Are Social Security Trust Fund Assets 'Real?'
August 10, 2001
There appears to be a great deal of confusion concerning the Social Security Trust Fund for retirees, and whether or not the special government bonds in the fund are "real assets" that can be used in the future to pay benefits.
Most payroll taxes are spent on benefits for current retirees. Any leftover amounts are spent on other programs or (very recently) to pay down publicly held government debt. Conversely, when benefit payments exceed payroll tax revenues -- as they did in a few years before the 1983 payroll tax hike and benefit cuts -- the Treasury makes up the difference out of other revenues.
Payroll tax collections have exceeded benefit payments since the mid-1980s, and will continue to do so until 2016, when Social Security will begin running deficits again. For example:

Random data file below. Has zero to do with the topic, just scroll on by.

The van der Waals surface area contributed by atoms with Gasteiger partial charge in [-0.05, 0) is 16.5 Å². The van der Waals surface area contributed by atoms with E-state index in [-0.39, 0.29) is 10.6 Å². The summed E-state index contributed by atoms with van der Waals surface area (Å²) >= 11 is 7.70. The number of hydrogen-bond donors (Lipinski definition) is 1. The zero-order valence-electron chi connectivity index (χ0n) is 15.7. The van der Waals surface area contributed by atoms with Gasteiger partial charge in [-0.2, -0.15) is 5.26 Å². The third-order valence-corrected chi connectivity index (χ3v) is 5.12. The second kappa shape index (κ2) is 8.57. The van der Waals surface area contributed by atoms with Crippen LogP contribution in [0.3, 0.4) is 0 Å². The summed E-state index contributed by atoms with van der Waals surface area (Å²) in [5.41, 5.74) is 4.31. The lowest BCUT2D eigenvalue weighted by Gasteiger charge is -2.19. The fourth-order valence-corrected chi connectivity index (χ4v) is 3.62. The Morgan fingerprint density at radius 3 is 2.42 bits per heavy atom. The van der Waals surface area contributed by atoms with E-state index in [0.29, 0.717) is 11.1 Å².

- In 2001, the government will collect $604.3 billion from workers and will spend $438.9 billion on benefits; thus the Social Security surplus will be $165.4 billion.
- At the end of 2001, the accumulated value of all the previous years' surpluses will total more than $1.2 trillion.
- By 2016, the government will have collected more than $5.4 trillion in Social Security surpluses.
Technically, the trust fund holds bonds that represent this cumulative surplus. But these special-issue bonds are actually nothing more than IOUs the government writes to itself. The trust fund could be abolished, and the government would not be relieved of any of its existing obligations or commitments. Or we could double or even triple the number of IOUs the trust fund holds, but that wouldn't give the government any additional money to pay benefits.
Source: Matt Moore (NCPA policy analyst) and John C. Goodman (NCPA president), "Straight Talk about the Social Security Trust Fund," Brief Analysis No. 366, August 10, 2001, National Center for Policy Analysis.
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